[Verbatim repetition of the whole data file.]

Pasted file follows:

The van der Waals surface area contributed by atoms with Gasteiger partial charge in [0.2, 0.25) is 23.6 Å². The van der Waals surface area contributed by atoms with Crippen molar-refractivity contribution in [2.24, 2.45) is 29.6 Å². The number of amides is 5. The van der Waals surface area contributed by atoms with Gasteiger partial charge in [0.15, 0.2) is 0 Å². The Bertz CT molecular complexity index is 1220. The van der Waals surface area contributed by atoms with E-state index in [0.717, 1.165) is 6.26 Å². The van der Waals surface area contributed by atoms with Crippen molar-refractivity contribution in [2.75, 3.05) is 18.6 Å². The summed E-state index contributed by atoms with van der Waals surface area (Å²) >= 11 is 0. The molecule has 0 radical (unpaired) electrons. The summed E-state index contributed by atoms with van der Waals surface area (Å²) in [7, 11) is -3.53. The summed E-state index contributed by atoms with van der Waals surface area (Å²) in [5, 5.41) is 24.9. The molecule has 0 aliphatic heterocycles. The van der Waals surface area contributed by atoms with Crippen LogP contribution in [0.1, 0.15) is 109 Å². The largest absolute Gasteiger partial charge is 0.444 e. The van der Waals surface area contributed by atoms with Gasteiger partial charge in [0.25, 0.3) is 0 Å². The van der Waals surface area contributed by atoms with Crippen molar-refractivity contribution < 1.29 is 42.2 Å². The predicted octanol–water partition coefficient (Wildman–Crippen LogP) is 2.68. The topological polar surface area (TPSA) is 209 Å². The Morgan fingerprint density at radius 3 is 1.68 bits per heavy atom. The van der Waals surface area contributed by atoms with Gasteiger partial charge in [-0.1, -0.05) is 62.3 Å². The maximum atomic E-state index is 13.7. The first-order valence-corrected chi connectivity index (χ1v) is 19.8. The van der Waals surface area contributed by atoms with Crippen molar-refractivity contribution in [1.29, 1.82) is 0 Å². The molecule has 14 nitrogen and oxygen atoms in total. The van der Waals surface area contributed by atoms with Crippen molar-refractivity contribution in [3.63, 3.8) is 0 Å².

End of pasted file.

The van der Waals surface area contributed by atoms with Gasteiger partial charge in [0.2, 0.25) is 23.6 Å². The van der Waals surface area contributed by atoms with Crippen molar-refractivity contribution in [2.24, 2.45) is 29.6 Å². The number of amides is 5. The van der Waals surface area contributed by atoms with Gasteiger partial charge in [0.15, 0.2) is 0 Å². The Bertz CT molecular complexity index is 1220. The van der Waals surface area contributed by atoms with E-state index in [0.717, 1.165) is 6.26 Å². The van der Waals surface area contributed by atoms with Crippen molar-refractivity contribution in [2.75, 3.05) is 18.6 Å². The summed E-state index contributed by atoms with van der Waals surface area (Å²) >= 11 is 0. The molecule has 0 radical (unpaired) electrons. The summed E-state index contributed by atoms with van der Waals surface area (Å²) in [7, 11) is -3.53. The summed E-state index contributed by atoms with van der Waals surface area (Å²) in [5, 5.41) is 24.9. The molecule has 0 aliphatic heterocycles. The van der Waals surface area contributed by atoms with Crippen LogP contribution in [0.1, 0.15) is 109 Å². The largest absolute Gasteiger partial charge is 0.444 e. The van der Waals surface area contributed by atoms with Gasteiger partial charge in [0.25, 0.3) is 0 Å². The van der Waals surface area contributed by atoms with Crippen molar-refractivity contribution < 1.29 is 42.2 Å². The predicted octanol–water partition coefficient (Wildman–Crippen LogP) is 2.68. The topological polar surface area (TPSA) is 209 Å². The Morgan fingerprint density at radius 3 is 1.68 bits per heavy atom. The van der Waals surface area contributed by atoms with Gasteiger partial charge in [-0.1, -0.05) is 62.3 Å². The maximum atomic E-state index is 13.7. The first-order valence-corrected chi connectivity index (χ1v) is 19.8. The van der Waals surface area contributed by atoms with Crippen molar-refractivity contribution in [1.29, 1.82) is 0 Å². The molecule has 14 nitrogen and oxygen atoms in total. The van der Waals surface area contributed by atoms with Crippen molar-refractivity contribution in [3.63, 3.8) is 0 Å².